The concept of patient-centered care has become pervasive in the health care industry over the last decade. However, as a health care provider, I often wonder if this approach is truly effective in improving patient outcomes and satisfaction. With the continuous emphasis on patient-centered care, I can’t help but question if it is actually a fallacy disguised as a solution.
In the past, patients had a strong relationship with their physicians, who took the time to understand their concerns and provide personalized care. However, with the increasing demands for increased patient volume and electronic medical record documentation, this relationship has significantly deteriorated. Patients are now referred to multiple specialists, often with little coordination and education on how all the pieces of their health puzzle fit together. This fragmented care has resulted in unnecessary tests, duplicated appointments, and ultimately, a decrease in overall health outcomes.
Patient-centered care places the responsibility of self-management on the patient, expecting them to play an “active” role in their care. However, in cases such as acute illnesses like sepsis or appendicitis, how feasible is this expectation? Should patients resort to Google to research their conditions and discuss treatment options with their care team?
Furthermore, patient-centered care is often viewed as a form of value-based care, with governmental agencies and insurance companies using it as a proxy for quality. While satisfaction is undoubtedly important, it should not be the sole determiner of quality care. As health care providers, we are here to heal, not to cater to the whims and desires of our patients like a hotel or restaurant. The focus should be on treating the condition, not just making the patient and their family “satisfied.”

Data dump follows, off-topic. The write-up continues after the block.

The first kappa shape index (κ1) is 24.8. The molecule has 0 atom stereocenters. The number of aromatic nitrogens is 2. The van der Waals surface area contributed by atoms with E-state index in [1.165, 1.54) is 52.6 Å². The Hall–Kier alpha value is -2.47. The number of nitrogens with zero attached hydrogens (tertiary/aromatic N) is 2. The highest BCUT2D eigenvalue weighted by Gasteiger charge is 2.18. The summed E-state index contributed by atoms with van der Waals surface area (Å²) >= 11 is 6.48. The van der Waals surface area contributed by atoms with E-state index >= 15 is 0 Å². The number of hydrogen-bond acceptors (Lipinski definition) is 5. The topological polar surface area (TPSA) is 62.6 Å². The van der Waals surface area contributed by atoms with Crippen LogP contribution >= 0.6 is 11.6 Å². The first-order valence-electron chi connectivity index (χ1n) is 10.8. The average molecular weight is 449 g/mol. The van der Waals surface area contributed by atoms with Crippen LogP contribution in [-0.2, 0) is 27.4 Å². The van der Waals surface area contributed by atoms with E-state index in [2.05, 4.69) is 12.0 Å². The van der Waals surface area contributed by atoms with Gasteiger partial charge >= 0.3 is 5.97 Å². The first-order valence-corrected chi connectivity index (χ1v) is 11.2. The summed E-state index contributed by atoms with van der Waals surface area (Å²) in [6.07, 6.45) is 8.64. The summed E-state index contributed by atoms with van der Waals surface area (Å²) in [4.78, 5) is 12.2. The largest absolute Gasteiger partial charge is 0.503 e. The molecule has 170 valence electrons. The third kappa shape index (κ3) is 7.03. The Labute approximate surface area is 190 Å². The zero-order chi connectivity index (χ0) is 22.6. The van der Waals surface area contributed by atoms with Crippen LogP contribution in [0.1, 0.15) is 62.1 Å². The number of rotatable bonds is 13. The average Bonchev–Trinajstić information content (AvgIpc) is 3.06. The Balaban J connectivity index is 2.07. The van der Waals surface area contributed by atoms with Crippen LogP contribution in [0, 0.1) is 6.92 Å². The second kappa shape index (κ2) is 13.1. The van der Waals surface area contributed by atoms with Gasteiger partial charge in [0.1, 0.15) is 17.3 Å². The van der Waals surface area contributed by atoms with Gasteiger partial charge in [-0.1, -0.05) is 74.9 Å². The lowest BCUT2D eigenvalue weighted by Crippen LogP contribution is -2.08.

We must also acknowledge the negative consequences of solely adhering to patient satisfaction. The current opioid crisis is a glaring example of this. Patient satisfaction surveys have led to increased opioid prescribing to alleviate pain, despite the known risks of addiction and harm. This is just one of many examples where patient-centered care has led to detrimental outcomes.
In reality, patient-centered care may not be the solution we thought it was. It often leads to fragmented care, devaluation of medical expertise, and a disregard for evidence-based treatment. It is time for us to reconsider this approach and shift the focus back to providing high-quality, evidence-based care rather than simply satisfying patients’ desires.
In conclusion, the fallacy of patient-centered care is apparent. As health care providers, our priority should always be on treating the patient’s condition with the best possible care. We must not let patient satisfaction surveys dictate our treatment decisions. Instead, we should use our medical expertise to provide effective and efficient care to our patients. Let us abandon the fallacy of patient-centered care and focus on our true goal – healing.
Myles Gart is an anesthesiologist.